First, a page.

This month sees the nation and the Commonwealth celebrate Her Majesty Queen Elizabeth II’s Platinum Jubilee. This is a remarkable achievement and only Louis XIV in France has reigned longer (by 2 years) in modern European history. Her Majesty has led a life of devoted service, a modus operandi learned from her parents during the dark days of World War Two.
Elizabeth’s life changed drastically when she was ten years old as the abdication of her uncle meant her father became king and she became the heir presumptive. Although Elizabeth was home-schooled, her nanny Marion Crawford, known to the family as Crawfie, thought it would be good for her to mix with other girls her age and so she joined the Girl Guides. Elizabeth took seriously her Guide Promise to do her best to do her duty to God and the King and soon earned her badges and became her patrol leader. She was photographed practising her First Aid on her younger sister Margaret.
When her father was struggling with what to say in his Christmas broadcast to the Empire in 1939, it was the 13-year-old Elizabeth who handed her father the words of a poem written by Minnie Louise Haskins saying she thought it might help. It did. The King quoted the words “I said to the man who stood at the gate of the year: ‘Give me a light that I may tread safely into the unknown.’ And he replied, ‘Go out into the darkness and put your hand into the hand of God. That shall be to you better than light and safer than a known way.’” The speech was well-received and inspired millions.
As the threat of invasion loomed Elizabeth and her sister were moved from Buckingham Palace to the Royal Lodge at Windsor. They knew something of what it was like to be away from their parents, having endured the separation during the King and Queen’s visit to Canada & the USA in 1939. Elizabeth referred to that experience when she broadcast on 13th October 1940 on the Children’s Hour programme to evacuees scattered across Britain and in Canada and the USA. This was the first time the British public had heard her voice. The broadcast was a great success and morale booster.
Elizabeth appeared in various wartime initiatives such as Dig For Victory which saw her photographed tending her allotment in Windsor Castle or in morale-boosting wartime newsreels usually alongside her parents. On the morning of her 16th birthday, 21st April 1942, she undertook her first solo inspection of the Grenadier Guards at Windsor Castle. She had been made their honorary Colonel. She also launched her first ship HMS Vanguard and when her father visited Italy in 1944 she undertook some of his Head of State duties in his absence.
When she turned 18 in 1944 she insisted on joining the Auxiliary Territorial Service to do her bit for the war effort. Her father finally agreed and she signed on in February 1945. She started as a Second Subaltern and was later promoted to Junior Commander, the equivalent rank to Captain in the army. In March 1945 she undertook a driving and vehicle maintenance course at Aldershot and passed in April. The King and Queen and Princess Margaret visited Princess Elizabeth at the Mechanical Transport Training Section in Camberley, Surrey, in a visit captured for the newsreel cameras. Later in life, those skills had never lost her. On one occasion in the 1970s a motorist had broken down near the Sandringham Estate and was stood with his head under the bonnet when this woman in a headscarf stopped and offered her assistance. She quickly diagnosed the problem and fixed it and it was only as she was going back to her own car to drive off the motorist realised he had been helped by none other than Queen Elizabeth.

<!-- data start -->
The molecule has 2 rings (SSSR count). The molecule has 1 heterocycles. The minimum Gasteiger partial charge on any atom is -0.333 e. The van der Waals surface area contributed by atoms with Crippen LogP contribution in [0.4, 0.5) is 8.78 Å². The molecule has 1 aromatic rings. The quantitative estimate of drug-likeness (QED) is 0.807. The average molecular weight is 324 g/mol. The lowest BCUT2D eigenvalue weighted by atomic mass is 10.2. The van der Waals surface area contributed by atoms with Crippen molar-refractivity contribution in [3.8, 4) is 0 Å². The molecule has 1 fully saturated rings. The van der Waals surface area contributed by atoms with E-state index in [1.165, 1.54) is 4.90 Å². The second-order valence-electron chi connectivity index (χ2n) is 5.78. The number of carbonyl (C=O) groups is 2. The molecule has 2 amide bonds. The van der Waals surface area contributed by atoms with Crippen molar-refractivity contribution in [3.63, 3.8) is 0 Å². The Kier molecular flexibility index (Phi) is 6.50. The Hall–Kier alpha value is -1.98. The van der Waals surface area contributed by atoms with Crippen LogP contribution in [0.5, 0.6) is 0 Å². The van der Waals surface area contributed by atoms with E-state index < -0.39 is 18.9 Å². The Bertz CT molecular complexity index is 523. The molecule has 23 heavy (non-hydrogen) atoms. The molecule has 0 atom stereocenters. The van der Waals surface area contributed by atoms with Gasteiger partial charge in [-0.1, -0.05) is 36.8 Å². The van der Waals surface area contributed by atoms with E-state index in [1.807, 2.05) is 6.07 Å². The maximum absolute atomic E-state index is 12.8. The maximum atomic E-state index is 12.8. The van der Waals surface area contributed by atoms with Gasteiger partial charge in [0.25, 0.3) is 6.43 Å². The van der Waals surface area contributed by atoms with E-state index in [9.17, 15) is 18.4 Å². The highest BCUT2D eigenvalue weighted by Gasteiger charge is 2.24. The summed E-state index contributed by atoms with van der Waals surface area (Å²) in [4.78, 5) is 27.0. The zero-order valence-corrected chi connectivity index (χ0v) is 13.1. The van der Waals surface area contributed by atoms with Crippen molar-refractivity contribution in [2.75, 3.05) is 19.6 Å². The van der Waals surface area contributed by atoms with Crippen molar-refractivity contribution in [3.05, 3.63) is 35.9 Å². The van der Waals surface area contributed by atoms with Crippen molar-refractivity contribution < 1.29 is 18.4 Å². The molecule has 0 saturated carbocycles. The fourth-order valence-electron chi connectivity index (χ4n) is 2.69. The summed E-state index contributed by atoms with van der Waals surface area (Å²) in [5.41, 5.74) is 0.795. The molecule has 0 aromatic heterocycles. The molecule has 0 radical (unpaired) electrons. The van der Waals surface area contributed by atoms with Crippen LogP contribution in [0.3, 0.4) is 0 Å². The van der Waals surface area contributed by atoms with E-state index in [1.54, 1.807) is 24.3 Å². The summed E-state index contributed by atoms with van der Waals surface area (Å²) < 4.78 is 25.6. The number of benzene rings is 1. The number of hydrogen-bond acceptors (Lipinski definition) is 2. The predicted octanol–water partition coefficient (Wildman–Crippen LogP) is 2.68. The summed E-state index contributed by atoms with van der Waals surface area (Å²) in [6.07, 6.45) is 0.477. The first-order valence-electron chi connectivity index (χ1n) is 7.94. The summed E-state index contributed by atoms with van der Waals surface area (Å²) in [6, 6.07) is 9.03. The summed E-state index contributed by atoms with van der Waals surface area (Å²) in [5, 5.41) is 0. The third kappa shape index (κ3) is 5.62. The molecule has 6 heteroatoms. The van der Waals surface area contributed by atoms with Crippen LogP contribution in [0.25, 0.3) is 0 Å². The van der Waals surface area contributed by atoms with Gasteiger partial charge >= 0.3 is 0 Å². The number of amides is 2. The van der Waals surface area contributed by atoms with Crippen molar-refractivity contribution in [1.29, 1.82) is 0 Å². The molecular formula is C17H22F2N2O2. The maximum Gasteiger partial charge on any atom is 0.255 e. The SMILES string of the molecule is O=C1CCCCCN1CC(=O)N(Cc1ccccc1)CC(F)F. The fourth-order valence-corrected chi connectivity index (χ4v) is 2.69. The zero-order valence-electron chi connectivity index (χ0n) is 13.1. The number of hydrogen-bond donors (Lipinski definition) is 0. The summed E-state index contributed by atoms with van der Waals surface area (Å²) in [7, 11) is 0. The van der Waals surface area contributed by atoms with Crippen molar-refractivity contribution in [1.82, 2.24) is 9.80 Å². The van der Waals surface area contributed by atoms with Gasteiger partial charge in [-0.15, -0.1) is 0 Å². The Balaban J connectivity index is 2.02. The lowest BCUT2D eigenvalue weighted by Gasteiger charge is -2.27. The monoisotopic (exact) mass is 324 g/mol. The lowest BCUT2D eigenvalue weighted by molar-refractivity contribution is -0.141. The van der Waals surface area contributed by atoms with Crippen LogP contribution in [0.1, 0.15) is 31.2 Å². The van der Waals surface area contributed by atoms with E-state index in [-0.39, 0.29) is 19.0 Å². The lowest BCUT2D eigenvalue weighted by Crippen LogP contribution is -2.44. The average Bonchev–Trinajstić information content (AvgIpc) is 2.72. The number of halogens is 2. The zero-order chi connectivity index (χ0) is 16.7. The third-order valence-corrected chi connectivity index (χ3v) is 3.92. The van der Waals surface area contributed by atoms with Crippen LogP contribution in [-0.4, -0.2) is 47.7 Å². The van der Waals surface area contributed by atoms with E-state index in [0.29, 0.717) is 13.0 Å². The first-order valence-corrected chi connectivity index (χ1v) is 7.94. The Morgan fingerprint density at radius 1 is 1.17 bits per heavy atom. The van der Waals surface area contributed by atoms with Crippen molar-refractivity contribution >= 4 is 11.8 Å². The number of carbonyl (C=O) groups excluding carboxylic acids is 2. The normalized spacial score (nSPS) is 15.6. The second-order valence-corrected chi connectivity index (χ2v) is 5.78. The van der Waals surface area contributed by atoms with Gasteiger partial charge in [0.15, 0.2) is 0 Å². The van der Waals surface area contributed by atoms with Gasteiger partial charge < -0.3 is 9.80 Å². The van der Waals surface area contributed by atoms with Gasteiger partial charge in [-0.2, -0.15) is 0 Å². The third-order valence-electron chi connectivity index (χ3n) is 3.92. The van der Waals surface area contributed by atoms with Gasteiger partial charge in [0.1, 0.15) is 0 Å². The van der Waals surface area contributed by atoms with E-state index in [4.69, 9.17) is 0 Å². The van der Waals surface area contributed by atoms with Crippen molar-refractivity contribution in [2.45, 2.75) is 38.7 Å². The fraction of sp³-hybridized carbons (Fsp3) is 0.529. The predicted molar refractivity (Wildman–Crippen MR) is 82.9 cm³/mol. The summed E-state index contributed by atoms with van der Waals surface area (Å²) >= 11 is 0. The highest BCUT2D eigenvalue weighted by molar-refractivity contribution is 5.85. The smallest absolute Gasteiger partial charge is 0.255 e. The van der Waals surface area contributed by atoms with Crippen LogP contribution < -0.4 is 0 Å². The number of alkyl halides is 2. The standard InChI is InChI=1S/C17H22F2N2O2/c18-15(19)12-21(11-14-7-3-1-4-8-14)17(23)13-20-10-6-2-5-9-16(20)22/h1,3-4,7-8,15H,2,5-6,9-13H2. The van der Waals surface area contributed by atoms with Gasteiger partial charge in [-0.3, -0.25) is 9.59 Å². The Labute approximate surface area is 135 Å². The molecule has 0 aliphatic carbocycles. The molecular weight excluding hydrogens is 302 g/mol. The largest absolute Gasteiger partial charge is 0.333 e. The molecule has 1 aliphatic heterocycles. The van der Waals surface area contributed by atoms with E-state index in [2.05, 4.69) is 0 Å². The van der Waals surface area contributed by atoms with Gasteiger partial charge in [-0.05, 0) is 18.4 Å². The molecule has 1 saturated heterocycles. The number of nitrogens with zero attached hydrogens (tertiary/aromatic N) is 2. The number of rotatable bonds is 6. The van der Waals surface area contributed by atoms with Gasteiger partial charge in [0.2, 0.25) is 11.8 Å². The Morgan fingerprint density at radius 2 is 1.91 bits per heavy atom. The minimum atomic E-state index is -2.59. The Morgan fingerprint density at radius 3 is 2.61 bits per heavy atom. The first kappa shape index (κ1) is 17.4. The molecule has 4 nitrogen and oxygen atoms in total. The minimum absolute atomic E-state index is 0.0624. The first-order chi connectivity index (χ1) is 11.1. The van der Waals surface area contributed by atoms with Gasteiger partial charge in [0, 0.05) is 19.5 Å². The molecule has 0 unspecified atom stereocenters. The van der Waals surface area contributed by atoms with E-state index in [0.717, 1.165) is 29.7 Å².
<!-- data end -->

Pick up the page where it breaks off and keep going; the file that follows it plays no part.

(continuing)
In 1945 on Victory in Europe Day crowds gathered outside Buckingham Palace and called for the King and Queen to appear on the balcony. As darkness fell Elizabeth donned her ATS uniform and with her sister and two guards officers as protection went out and joined the crowds in the Mall singing and dancing linking arms. They joined in the calls for the King and Queen to appear again on the balcony and the royal couple duly complied knowing their daughters were in the throng below. Elizabeth later said that she pulled her cap down over her eyes to prevent her from being recognised. In a BBC interview marking the 40th anniversary of VE Day the now Queen recalled “lines of unknown people linking arms and walking down Whitehall, and all of us were swept along by tides of happiness and relief.” There are even reports that the princesses joined a conga dance through the Ritz Hotel as they celebrated with the crowds. “I think it was one of the most memorable nights of my life,” Queen Elizabeth said. She was still wearing her ATS uniform when she appeared on the Buckingham Palace balcony the following day 9th May 1945 with her parents, sister and Prime Minister Winston Churchill.
The war’s impact continued some years afterwards. Rationing did not end until 1953. Princess Elizabeth saved up her clothing ration coupons to pay for her wedding dress in November 1947 when she married Philip Mountbatten, a young naval officer she had first met on a visit to the Britannia Naval College in Dartmouth during a wartime visit.
Her Majesty is the only surviving Head of State to have served in World War Two, so as we pay tribute during the Platinum Jubilee Celebrations for a life of service as our Queen, remember the formative experiences that shaped her attitude to duty were forged during Britain’s long and hard struggle during the Second World War. We owe so much to that generation for all we enjoy today, so raise a glass and sing, ‘Long to reign over us, God save the Queen.’